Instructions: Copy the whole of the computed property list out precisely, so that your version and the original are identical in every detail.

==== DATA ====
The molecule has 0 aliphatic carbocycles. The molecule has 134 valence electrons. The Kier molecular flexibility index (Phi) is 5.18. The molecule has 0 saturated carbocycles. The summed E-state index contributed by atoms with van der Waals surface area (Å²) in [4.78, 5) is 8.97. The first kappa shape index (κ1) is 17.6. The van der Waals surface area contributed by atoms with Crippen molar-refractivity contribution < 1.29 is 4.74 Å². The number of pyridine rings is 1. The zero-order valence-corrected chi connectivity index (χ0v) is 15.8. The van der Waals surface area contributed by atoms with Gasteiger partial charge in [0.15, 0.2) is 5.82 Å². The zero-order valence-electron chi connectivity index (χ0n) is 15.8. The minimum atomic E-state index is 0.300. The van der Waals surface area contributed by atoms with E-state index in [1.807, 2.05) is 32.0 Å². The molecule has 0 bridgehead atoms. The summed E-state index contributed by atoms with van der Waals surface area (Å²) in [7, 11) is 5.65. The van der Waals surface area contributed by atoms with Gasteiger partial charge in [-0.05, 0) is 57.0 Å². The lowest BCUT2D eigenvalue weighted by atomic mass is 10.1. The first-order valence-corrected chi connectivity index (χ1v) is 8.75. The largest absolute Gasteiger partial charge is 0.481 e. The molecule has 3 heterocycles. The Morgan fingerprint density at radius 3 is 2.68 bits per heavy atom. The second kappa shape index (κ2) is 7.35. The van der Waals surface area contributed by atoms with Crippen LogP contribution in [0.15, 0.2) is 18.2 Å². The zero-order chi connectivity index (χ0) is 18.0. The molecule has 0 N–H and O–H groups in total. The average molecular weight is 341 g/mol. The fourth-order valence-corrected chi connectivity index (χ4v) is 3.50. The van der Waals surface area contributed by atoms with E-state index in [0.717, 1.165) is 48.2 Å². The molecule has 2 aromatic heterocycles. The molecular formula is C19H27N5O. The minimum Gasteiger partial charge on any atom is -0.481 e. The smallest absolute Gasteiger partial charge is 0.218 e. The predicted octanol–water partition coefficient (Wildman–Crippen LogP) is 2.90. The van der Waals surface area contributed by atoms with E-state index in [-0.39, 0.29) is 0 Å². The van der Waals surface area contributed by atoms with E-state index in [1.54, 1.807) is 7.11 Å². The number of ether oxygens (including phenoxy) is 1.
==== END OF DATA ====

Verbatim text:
The molecule has 0 aliphatic carbocycles. The molecule has 134 valence electrons. The Kier molecular flexibility index (Phi) is 5.18. The molecule has 0 saturated carbocycles. The summed E-state index contributed by atoms with van der Waals surface area (Å²) in [4.78, 5) is 8.97. The first kappa shape index (κ1) is 17.6. The van der Waals surface area contributed by atoms with Crippen molar-refractivity contribution < 1.29 is 4.74 Å². The number of pyridine rings is 1. The zero-order valence-corrected chi connectivity index (χ0v) is 15.8. The van der Waals surface area contributed by atoms with Gasteiger partial charge in [0.15, 0.2) is 5.82 Å². The zero-order valence-electron chi connectivity index (χ0n) is 15.8. The minimum atomic E-state index is 0.300. The van der Waals surface area contributed by atoms with E-state index in [1.807, 2.05) is 32.0 Å². The molecule has 0 bridgehead atoms. The summed E-state index contributed by atoms with van der Waals surface area (Å²) in [7, 11) is 5.65. The van der Waals surface area contributed by atoms with Gasteiger partial charge in [-0.05, 0) is 57.0 Å². The lowest BCUT2D eigenvalue weighted by atomic mass is 10.1. The first-order valence-corrected chi connectivity index (χ1v) is 8.75. The largest absolute Gasteiger partial charge is 0.481 e. The molecule has 3 heterocycles. The Morgan fingerprint density at radius 3 is 2.68 bits per heavy atom. The second kappa shape index (κ2) is 7.35. The van der Waals surface area contributed by atoms with Crippen LogP contribution in [0.15, 0.2) is 18.2 Å². The zero-order chi connectivity index (χ0) is 18.0. The molecule has 0 N–H and O–H groups in total. The average molecular weight is 341 g/mol. The fourth-order valence-corrected chi connectivity index (χ4v) is 3.50. The van der Waals surface area contributed by atoms with E-state index in [0.717, 1.165) is 48.2 Å². The molecule has 2 aromatic heterocycles. The molecular formula is C19H27N5O. The minimum Gasteiger partial charge on any atom is -0.481 e. The smallest absolute Gasteiger partial charge is 0.218 e. The predicted octanol–water partition coefficient (Wildman–Crippen LogP) is 2.90. The van der Waals surface area contributed by atoms with E-state index in [-0.39, 0.29) is 0 Å². The van der Waals surface area contributed by atoms with E-state index in [1.54, 1.807) is 7.11 Å². The number of ether oxygens (including phenoxy) is 1.